Posted 15 Nov 2017
Support Children and Young People – Children Grieve Too is theme for Bereaved Children’s Awareness Week 13-18 Nov 2017
Children’s Grief Centre is showing its support for Bereaved Children’s Awareness Week from November 13th – 18th 2017, by raising awareness in our area of bereaved children’s needs. The week has been organised by the Irish Childhood Bereavement Network to coincide with Universal Children’s Day, November 20th and will be highlighted throughout Ireland.
The week is aimed at those supporting bereaved children, whether parents or carers, teachers, sports groups, faith communities or friends in their local communities. We want to highlight that we all have a part to play in supporting bereaved children through the journey of grief alongside their families. We support family carers and parents in their very important roles. In doing so we can empower them to parent well and also grieve their own personal loss.
In Ireland 80 people die each day, that’s 800 people bereaved. These are the parents, grandparents, aunts, uncles and siblings of our 1.2million children.
2.2% of nine year olds have lost a parent.
1.1% of nine year olds have lost a sibling.
7% of 9 year olds have lost an aunt or uncle and 6% a close friend.
By the age of nine 28% of Irish children have lost a grandparent.
When someone close has died a child needs support to help them get through their grief. It will take time for them to gain a sense of security in life.
They need to be heard and acknowledged when they are hurting through the pain of their loss.
They need reassurance that the pain they feel will lessen and that life can improve.
The care and support these children receive is vital to the way they learn how to live with loss. It is a difficult task for parents and carers to support children when they are grieving themselves. It is really important for these people to ask for what they need. It is important for families to draw on those around them for support.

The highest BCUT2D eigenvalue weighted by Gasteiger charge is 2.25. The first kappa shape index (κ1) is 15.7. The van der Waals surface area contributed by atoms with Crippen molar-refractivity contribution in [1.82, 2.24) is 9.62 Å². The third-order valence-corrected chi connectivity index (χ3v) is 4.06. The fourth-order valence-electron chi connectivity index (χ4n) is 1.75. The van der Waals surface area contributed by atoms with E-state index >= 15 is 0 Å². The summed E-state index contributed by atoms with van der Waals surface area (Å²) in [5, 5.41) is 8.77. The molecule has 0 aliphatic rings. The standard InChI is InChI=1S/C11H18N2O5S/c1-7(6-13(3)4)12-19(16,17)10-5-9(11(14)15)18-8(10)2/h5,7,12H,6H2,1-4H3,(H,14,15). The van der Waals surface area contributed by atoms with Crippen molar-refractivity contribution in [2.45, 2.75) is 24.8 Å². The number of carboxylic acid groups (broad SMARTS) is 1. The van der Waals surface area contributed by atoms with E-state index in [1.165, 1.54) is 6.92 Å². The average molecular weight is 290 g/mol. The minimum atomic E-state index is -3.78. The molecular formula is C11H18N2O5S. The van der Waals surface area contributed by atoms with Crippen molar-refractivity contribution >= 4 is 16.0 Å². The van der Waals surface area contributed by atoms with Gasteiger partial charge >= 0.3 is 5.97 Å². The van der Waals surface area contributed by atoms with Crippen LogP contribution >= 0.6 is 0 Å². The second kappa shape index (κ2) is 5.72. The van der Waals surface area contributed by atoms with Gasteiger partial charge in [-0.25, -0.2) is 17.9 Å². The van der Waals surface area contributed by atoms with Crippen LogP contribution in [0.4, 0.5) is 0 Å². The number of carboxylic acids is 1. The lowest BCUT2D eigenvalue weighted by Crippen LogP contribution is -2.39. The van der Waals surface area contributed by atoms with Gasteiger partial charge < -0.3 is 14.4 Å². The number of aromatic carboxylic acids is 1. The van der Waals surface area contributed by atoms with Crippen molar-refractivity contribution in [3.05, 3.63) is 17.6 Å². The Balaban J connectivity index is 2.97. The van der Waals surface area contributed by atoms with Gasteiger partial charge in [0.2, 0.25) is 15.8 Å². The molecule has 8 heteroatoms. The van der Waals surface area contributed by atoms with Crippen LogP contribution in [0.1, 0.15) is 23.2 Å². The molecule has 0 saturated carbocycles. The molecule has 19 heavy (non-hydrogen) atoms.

These families should not have to cope alone. They need the support of family, friends, schools, faith and community groups as well as government to help them support their grieving children.
What children say:
“Why isn’t anyone talking to me?”
“Sadness is big when you are small”
“The pain is real but sometimes I hide it”
“It will be with you always things will never be the same”
“People keep telling me life goes on, to me that’s the saddest part”
Specialist services like Children’s Grief Centre should be available throughout Ireland, for grieving children and their families should they need them, helping them realise that they are not alone.
Children’s Grief Awareness Day was initiated in the US in 2008 by the Highmark Caring Place and has been replicated by other organisations in the US and across the world.
In Ireland, The Irish Childhood Bereavement Network www.childhoodbereavement.ie is working with 75 regional members to co- ordinate activities across the country throughout the week.
Information on Supporting bereaved children and adolescents is available on the ICBN website www.childhoodbereavement.ie with links to other support material and organisations supporting bereaved children.